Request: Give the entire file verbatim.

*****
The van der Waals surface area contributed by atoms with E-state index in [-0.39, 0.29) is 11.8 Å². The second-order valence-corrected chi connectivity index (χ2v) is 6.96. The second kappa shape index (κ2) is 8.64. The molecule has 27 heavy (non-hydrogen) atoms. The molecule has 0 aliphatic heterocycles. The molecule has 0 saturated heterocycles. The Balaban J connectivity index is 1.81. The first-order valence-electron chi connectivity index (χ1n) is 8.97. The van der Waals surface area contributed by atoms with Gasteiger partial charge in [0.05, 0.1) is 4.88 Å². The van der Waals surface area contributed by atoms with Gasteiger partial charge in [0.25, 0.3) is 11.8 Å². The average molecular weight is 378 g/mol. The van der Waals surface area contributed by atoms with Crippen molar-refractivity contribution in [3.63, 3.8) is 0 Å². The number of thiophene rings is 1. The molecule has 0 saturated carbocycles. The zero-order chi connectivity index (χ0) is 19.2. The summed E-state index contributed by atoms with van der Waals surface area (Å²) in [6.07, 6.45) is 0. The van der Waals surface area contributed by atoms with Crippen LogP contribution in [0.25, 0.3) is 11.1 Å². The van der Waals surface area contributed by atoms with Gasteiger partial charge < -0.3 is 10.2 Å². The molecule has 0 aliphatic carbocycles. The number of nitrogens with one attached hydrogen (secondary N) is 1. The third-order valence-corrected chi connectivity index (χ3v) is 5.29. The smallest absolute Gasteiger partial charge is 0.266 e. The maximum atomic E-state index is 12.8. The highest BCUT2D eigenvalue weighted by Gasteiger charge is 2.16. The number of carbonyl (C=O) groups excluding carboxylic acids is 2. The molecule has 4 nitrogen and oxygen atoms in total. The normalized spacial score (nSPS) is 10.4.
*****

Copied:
The van der Waals surface area contributed by atoms with E-state index in [-0.39, 0.29) is 11.8 Å². The second-order valence-corrected chi connectivity index (χ2v) is 6.96. The second kappa shape index (κ2) is 8.64. The molecule has 27 heavy (non-hydrogen) atoms. The molecule has 0 aliphatic heterocycles. The molecule has 0 saturated heterocycles. The Balaban J connectivity index is 1.81. The first-order valence-electron chi connectivity index (χ1n) is 8.97. The van der Waals surface area contributed by atoms with Gasteiger partial charge in [0.05, 0.1) is 4.88 Å². The van der Waals surface area contributed by atoms with Gasteiger partial charge in [0.25, 0.3) is 11.8 Å². The average molecular weight is 378 g/mol. The van der Waals surface area contributed by atoms with Crippen molar-refractivity contribution in [3.63, 3.8) is 0 Å². The number of thiophene rings is 1. The molecule has 0 saturated carbocycles. The zero-order chi connectivity index (χ0) is 19.2. The summed E-state index contributed by atoms with van der Waals surface area (Å²) in [6.07, 6.45) is 0. The van der Waals surface area contributed by atoms with Crippen LogP contribution in [0.25, 0.3) is 11.1 Å². The van der Waals surface area contributed by atoms with Gasteiger partial charge < -0.3 is 10.2 Å². The molecule has 0 aliphatic carbocycles. The number of nitrogens with one attached hydrogen (secondary N) is 1. The third-order valence-corrected chi connectivity index (χ3v) is 5.29. The smallest absolute Gasteiger partial charge is 0.266 e. The maximum atomic E-state index is 12.8. The highest BCUT2D eigenvalue weighted by Gasteiger charge is 2.16. The number of carbonyl (C=O) groups excluding carboxylic acids is 2. The molecule has 4 nitrogen and oxygen atoms in total. The normalized spacial score (nSPS) is 10.4.